Developments in the 21st century Law of the Sea.
How many nautical miles away are we from the environmental inflection point
The “new Law of the Sea” which comes from the United Nations Convention on the Law of the Sea (UNCLOS) of 10 December 1982, which came into force on 16 November 1994, had a dual objective: of organising the economic development of states and resolving ocean-related conflicts between states. This results in a mapping of maritime zones established according to UNCLOS, customary law, or international court judgments, with, on the one hand, spaces mostly delimited by scientific methods, such as internal waters, territorial seas, contiguous zones, exclusive economic zones (EEZ), single or extended continental shelves, the high seas, the international seabed area (Zone), on the other hand, their sub-divisions formed by fisheries zones, and more specific spaces (islands, bays, straits, international channels, archipelagic waters) and their regimes. It has divided up the rights of States in a secured manner, as well as the role of public international organisations, institutions or specialised agencies of the United Nations: regional fisheries management organisations (RFMOs), the International Seabed Authority (ISA), the Intergovernmental Oceanographic Commission (IOC), etc.
Did this 20th century international Law of the Sea have only a territorial aspect?
It has been forgotten that it highlights the obligation to conserve certain ecological services rendered, even if the expression was not used, and the need not to deprive other States of these services.
The status of the environment is not one of the unmentionables of the UNCLOS text, on the contrary. It has recognised marine scientific research (Part XIII, UNCLOS), in its capacity to inform and analyse ocean resources. Distinct from environmental Law, which is concerned with the sea from the perspective of protecting of the natural environment, international Law of the Sea is now in need of instruments to keep the biological diversity in a status that is good enough to allow some level of exploitation.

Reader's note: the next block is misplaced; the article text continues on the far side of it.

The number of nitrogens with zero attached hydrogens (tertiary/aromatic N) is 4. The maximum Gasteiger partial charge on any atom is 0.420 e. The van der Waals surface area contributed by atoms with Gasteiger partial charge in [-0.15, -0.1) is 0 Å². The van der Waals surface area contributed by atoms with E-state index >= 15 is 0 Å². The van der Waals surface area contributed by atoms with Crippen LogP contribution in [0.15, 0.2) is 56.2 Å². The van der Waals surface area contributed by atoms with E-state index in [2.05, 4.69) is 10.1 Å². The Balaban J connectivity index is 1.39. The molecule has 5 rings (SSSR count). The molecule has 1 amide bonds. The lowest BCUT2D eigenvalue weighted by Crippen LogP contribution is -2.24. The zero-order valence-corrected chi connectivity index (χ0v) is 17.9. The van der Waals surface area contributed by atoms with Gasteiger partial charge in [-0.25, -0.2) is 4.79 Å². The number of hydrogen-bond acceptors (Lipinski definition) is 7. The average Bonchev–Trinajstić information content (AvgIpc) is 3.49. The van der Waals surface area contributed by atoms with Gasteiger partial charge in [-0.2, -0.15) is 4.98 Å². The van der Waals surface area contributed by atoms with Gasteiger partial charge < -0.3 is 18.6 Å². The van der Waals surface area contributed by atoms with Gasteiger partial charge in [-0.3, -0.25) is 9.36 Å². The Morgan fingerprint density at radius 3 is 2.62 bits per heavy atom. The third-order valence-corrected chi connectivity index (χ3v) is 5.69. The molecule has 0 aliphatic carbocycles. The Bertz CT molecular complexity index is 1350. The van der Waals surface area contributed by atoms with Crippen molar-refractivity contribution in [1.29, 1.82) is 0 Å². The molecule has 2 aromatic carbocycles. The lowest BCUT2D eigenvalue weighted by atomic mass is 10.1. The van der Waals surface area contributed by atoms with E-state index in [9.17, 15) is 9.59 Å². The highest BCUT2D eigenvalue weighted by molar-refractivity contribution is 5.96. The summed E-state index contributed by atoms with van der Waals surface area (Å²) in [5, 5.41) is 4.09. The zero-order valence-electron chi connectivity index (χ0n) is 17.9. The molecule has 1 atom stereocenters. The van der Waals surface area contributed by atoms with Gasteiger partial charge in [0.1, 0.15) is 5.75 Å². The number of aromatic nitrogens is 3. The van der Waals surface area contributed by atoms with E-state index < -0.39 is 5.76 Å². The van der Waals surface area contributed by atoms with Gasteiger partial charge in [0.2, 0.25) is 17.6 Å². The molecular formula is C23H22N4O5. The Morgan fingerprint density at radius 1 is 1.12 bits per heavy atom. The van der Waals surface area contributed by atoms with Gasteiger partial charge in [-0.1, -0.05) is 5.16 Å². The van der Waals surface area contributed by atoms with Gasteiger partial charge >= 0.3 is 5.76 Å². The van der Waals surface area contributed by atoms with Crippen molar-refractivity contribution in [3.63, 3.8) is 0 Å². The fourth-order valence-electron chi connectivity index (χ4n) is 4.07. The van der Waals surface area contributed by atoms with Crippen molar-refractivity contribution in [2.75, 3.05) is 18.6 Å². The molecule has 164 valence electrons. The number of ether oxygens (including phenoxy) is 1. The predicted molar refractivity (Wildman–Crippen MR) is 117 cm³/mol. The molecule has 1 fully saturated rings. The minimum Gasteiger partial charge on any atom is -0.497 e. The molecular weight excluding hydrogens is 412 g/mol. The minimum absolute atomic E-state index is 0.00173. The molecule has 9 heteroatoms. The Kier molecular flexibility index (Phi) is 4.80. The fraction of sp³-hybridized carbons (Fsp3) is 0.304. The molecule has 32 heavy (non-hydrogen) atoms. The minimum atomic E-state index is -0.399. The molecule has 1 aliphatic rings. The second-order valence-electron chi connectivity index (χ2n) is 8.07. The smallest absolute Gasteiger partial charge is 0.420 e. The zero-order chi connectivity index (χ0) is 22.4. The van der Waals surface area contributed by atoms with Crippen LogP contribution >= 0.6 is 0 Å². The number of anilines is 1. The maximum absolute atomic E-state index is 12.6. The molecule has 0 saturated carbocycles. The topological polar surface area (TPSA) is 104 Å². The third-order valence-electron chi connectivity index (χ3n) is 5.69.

This did not happen by chance.
The multiplication of activities and projects in the seas, the reduction of available resources, the increase in ecological degradation and dysfunctioning – better identified by the progress of marine sciences – call for attention, as does the under-utilisation of international Law of the Sea to correct these situations.
Each case is unique, and maritime zones are not equal, even within the same State. However, what exists in the Law of the Sea and in fisheries Law is sufficient for governments to take action, alone or jointly, in compliance with what international Law allows, for the EEZ and the continental shelf. The development of “non-reef” marine protected areas, more distant, on relevant sites (e.g. seamounts) is an example of national public action timidly undertaken for ecological purposes. They are struggling to gain a bilateral or multilateral dimension through inter-state agreements to protect shared habitats between two or more States. In the Western Indian Ocean, cooperation agreements of this type have proven useful. On these modern subjects, such as the legal protection of marine ecological networks (Galletti, 2014), the international Law of the Sea, driven by voluntary States, must be mobilised. Beyond waters under national jurisdiction, a draft treaty is emerging: the “International Legally Binding Instrument on the Conservation and Sustainable Use of Marine Biological Diversity beyond Areas of National Jurisdiction”. Although critical, this treaty should bring more, better, or new legalization to the conservation and use of the remote marine biodiversity (Galletti, 2022), if the Indian Ocean can take advantage of it… (read more in the resources tab)